Susan Webb, Chief Communications & Marketing Officer, Communications & Public Affairs Division
Robin Edmison, Associate Director, Marketing & Creative Services, Communications & Public Affairs
Sarah Bromley, Marketing Manager (2013)
Mamdouh Shoukri, , President & Vice-Chancellor
Doug Robinson, Partner (Chief Creative Officer), ds+p
Mike Welling, Partner (Brand Strategist), ds+p
Kim Hunter, Account Director (2013-14), ds+p
Lara Barcelos, Senior Designer, ds+p
Solly Bulbulia, Senior Designer, ds+p
Jason Buback, Associate Creative Director, Copywriter, ds+p
Rachel Lai, VP, Consumer Insights, ds+p
Rachael Goodman, Account Director (2012-13), ds+p
Zoryana Loboyko, VP Client Service, ds+pDirector, PHD Canada (2013-14)
Matt Devlin, Digital Director, PHD Canada (2013-14)
Beth Mason, Account Director, PHD Canada (2013-14)
Kelly Dutton, President, Gaggi Media Communications (2012-13)
Arden Tucker, Account Director, Gaggi Media Communications (2012-13)
David Hale, CEO & Managing Director, Soshal Group (2013-14)
Bud Williamson, President & Producer, Ninja9 Productions
Ron Baxter-Smith, President, Ron Baxter-Smith Photographer Ltd.
David Fleury, President, Fleury Music
Angela Carroll, Producer, Carroll & Co.
|Business Results Period (Consecutive Months):||September 2012 - January, 2014|
|Start of Advertising/Communication Effort: ||September 2012|
|Base Period as a Benchmark: ||January 2009-August 2012|
In 2012 York faced a major challenge.
Canada's 3rd largest university's reputation was suffering and student applications were declining:
- overall applications were -6.2% vs. an overall market increase of +2.4%, and key competitors U of T (+4.5%) and Ryerson (+7.5%)
- first and second choice were -3.8% and -1.9% respectively vs U of T (+4.5%) and Ryerson (+7.4%). In January prospective undergraduate students have to identify their top three choices (a key indicator of reputation as 'first choice' is a reflection of the quality of students.).
Declining applications meant declining undergraduate enrollment, the main driver of operating revenue. Without a dramatic turnaround this scenario seriously threatened programming and other necessary investments.
York's reputation and applications were suffering in the face of:
- an array of negative publicity in the GTA:
- labour disruptions at the school,
- on-campus protests
- on-campus safety issues
- low share of voice: York had been absent from reputation/recruiting advertising since 2009. AC Nielsen reported York reputational spending of just $285K against $12.74M PSE spend for12 of 21 schools tracked. In contrast Humber College , George Brown , U of T and Ryerson were investing considerably more.
Additionally, following the recession the major community colleges were actively promoting the practical benefits of a college eduction over university, a challenge for York given that half of its 50,000 students are enrolled in Liberal Arts programming.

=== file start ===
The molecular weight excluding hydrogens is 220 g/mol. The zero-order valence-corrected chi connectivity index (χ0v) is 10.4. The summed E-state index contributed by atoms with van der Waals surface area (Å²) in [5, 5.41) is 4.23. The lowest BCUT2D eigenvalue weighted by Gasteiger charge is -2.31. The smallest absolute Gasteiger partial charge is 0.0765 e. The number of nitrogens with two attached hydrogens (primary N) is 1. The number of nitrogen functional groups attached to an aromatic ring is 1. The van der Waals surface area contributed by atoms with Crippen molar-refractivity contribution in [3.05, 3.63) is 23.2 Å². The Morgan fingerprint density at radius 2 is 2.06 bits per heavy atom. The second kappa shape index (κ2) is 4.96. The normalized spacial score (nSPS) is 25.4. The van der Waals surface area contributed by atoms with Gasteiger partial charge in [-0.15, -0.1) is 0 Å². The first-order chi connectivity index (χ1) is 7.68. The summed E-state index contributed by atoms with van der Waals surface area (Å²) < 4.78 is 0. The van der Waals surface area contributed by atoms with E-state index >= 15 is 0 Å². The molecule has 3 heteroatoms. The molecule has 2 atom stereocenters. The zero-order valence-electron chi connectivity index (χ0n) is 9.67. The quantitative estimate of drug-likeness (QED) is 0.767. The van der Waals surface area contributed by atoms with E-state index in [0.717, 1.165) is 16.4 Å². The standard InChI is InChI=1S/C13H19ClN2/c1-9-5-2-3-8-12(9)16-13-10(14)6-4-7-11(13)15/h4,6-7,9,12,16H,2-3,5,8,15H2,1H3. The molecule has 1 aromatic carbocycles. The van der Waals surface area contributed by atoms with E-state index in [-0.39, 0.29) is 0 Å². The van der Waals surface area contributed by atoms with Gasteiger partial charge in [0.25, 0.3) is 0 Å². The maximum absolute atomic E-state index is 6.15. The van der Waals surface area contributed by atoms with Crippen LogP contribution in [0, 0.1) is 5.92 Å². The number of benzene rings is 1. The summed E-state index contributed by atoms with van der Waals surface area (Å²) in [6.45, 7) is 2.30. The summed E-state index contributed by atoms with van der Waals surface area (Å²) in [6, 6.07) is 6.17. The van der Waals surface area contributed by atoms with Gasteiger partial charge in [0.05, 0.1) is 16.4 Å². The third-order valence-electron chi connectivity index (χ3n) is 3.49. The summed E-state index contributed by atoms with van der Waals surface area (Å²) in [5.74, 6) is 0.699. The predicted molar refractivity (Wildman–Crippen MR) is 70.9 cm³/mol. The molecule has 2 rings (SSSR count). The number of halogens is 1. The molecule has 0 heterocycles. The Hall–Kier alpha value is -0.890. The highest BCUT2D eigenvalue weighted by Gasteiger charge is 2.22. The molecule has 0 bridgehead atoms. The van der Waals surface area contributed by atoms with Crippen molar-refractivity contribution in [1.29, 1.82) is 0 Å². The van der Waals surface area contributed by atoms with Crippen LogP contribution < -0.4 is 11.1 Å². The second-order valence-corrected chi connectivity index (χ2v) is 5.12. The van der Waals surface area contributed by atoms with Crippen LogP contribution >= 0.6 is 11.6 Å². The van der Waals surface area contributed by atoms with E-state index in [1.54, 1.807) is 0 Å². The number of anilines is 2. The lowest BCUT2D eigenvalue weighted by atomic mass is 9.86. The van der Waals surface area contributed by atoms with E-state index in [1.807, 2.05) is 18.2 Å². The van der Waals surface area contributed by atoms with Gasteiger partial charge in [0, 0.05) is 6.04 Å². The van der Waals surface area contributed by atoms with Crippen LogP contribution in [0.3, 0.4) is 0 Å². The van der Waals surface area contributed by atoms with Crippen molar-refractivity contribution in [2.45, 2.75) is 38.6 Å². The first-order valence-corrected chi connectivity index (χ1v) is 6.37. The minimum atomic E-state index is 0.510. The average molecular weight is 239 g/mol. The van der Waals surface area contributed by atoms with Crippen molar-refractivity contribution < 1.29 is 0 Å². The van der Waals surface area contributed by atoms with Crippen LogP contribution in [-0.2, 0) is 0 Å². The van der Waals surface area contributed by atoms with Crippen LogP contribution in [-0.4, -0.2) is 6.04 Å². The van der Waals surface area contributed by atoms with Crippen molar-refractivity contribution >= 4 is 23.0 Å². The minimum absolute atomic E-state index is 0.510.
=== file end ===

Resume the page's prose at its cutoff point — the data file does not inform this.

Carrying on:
- a dramatic increase in competitive messaging. During 2010-11, monitored (AC Nielsen, Comscore) post-secondary education (PSE) spending by 12 of 21 Ontario schools totalled over $27M.
- Ryerson's increasing profile in downtown Toronto meant Ryerson was enjoying a wave of positive press. in reputation rankings Ryerson had positive momentum and was gaining on York.
This plethora of 'bad news' was a real problem impacting York.
Reputation is a key driver when prospective students and their parents consider a post-secondary school, and because York wasn't telling their story via paid media, others were defining their reputation.
Furthermore, the visual identity of York U had become fragmented and the brand was not clearly differentiated from its competitors.
The key objectives were:
- Drive improvements in perceptions & reputational ranking. Results would be measured via brand tracking as well performance in rankings from publications like Macleans.
- Arrest the decline in applications, particularly first choice appications, by 2014.
- By 2015 drive increases in student applications, particularly first choice.
- A softer objective was to instill a greater sense of pride in York's students, faculty and staff.
$1 - $2 million
Princlpally the Greater Toronto Area, with some across the province and nationally.
York is different from many other universities. It is more of a commuter school than a destination school, meaning the majority of York's students come from the GTA.
The benefit of this was we could focus our messaging on the GTA market.
York's student population is also emblematic of the diverse new Canada with a disproportionate number of students (1/3) being first generation Canadians. This means they are also often the first in their families to attend university.